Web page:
Your wounds have been recorded.

Kali-Ma (On Working for a Sexual Assault Hotline in the Appalachian Foothills)

Woman says: “Walked in on my boyfriend. He was with my four year-old daughter. He was touching her all kinds of places. Called the police, and they can’t find him, but I know where he is. I’m gonna kill him.”

She says: “I know what they’ll put her through. First they’ll give her this exam and stick objects she doesn’t understand in places she no longer loves to collect DNA on swabs they’ll likely lose. Then too much time will pass before they put her on a stand and hand her a doll and ask her to show the court what happened. They’ll say, ‘Did he use his thing? His private parts?’ And she’ll be scared and confused, and she’ll start to hate dolls, and the defense will call her an ‘unreliable witness’ and that’s when they’ll call me up.”

“I won’t need no doll. I’ll tell them what I saw. Don’t think every word I say will be sweet on their ears. And they’ll say, ‘Oh, you was angry at the defendant, wasn’t you? He was gonna break up with you. He never loved you. That made you angry, didn’t it?’ I’ll say I don’t know about all of that, all I know is he smelled like dead man the minute he sunk his dick into my daughter. He smelled like gun powder, just like my hands do now.”

“And they’ll say, ‘Is that a threat?’ and they’ll pack that man in a bullet proof vest and position one cop to the left and another to the right so I don’t do what needs doing – and we both know what needs doing.”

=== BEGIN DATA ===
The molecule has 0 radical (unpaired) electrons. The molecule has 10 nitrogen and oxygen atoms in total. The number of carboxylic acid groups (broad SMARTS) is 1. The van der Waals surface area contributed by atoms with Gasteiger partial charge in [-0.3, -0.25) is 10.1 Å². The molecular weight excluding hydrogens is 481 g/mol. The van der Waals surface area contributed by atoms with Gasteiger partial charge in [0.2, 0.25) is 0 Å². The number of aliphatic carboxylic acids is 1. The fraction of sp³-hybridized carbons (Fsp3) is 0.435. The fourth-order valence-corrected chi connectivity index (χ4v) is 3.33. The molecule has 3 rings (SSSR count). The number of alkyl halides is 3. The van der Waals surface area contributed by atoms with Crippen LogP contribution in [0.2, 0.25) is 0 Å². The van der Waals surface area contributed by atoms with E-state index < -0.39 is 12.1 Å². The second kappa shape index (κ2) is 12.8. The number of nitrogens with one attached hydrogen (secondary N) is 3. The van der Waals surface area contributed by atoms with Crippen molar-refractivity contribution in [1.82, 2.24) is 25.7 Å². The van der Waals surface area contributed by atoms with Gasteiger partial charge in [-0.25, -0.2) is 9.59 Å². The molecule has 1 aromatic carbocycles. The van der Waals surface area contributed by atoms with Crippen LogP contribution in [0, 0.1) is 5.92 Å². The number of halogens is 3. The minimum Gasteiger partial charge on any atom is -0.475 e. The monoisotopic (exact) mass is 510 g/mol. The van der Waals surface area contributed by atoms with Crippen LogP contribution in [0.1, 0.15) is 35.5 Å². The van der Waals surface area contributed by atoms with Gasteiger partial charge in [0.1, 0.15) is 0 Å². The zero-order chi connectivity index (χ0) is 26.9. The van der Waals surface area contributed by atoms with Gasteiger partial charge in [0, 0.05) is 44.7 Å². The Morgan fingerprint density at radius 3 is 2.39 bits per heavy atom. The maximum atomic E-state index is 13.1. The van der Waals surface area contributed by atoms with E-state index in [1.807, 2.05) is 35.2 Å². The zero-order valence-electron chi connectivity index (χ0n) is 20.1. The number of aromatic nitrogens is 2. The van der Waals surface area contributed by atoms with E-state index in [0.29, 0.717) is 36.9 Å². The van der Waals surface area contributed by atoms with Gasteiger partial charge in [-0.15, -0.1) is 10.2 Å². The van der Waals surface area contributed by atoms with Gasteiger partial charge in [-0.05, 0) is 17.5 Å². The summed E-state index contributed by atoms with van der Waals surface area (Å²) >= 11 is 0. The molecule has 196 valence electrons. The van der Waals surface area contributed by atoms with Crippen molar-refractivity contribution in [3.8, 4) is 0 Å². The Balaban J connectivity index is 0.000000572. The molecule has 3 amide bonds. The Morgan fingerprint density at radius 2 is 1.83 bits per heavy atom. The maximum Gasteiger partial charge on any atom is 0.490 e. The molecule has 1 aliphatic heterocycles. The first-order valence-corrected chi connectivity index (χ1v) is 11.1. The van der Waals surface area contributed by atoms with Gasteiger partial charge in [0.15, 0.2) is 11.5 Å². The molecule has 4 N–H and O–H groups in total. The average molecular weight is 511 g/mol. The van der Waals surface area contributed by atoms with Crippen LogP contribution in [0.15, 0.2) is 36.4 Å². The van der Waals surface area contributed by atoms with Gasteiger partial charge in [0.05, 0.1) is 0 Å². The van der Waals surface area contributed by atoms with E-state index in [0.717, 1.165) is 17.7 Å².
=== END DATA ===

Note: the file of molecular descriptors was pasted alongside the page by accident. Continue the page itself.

I’m nodding at the phone like I’m seen when she says: “Am I wrong for thinking this?”

Shuttered black eyes blink skulls to my feet, then I respond: “No. Where is your daughter? Is she safe?”

She says: “She’s settin’ in my lap. I told her she’s going to Nana’s for a spell. Jus a lil while. Jus a spell. She doesn’t want me to go, but I’m fixin’ to have myself an accident, if you know what I mean.”

I do. People have accidents all the time. Hell, just recently in Athens County a certain pedophile ate the wrong batch of brownies. He just so happened to die.

She coughs fire from her throat and asks: “What would you do?”

And I answer long-tongued: “I’d hide the body.”

She laughs, and so do I, both wondering if I’m serious. So I add with the rolling hill accent: “I don’t rightly know.”

In my daydream her head fills my lap, and comfort crafts saccharine speeches: There are children who don’t remember. Who wash it cleaner in their minds. Transform the memory into a less-fulfilling game of doctor. Some people become scientists, anyway. End up okay anyway. Some people do, anyway.

Instead something spools out about trusting the system and the wonders of counseling. It’s my job to talk this way.  I congratulate her for electing not to continue to share a bed with unfortunate company, for not considering her four year-old a hussy, like some might. Some might.

She snorts: “I don’t know about those women. I know about this one. I’m her mother. The night is long. I’m not even tired. And I know where he is.”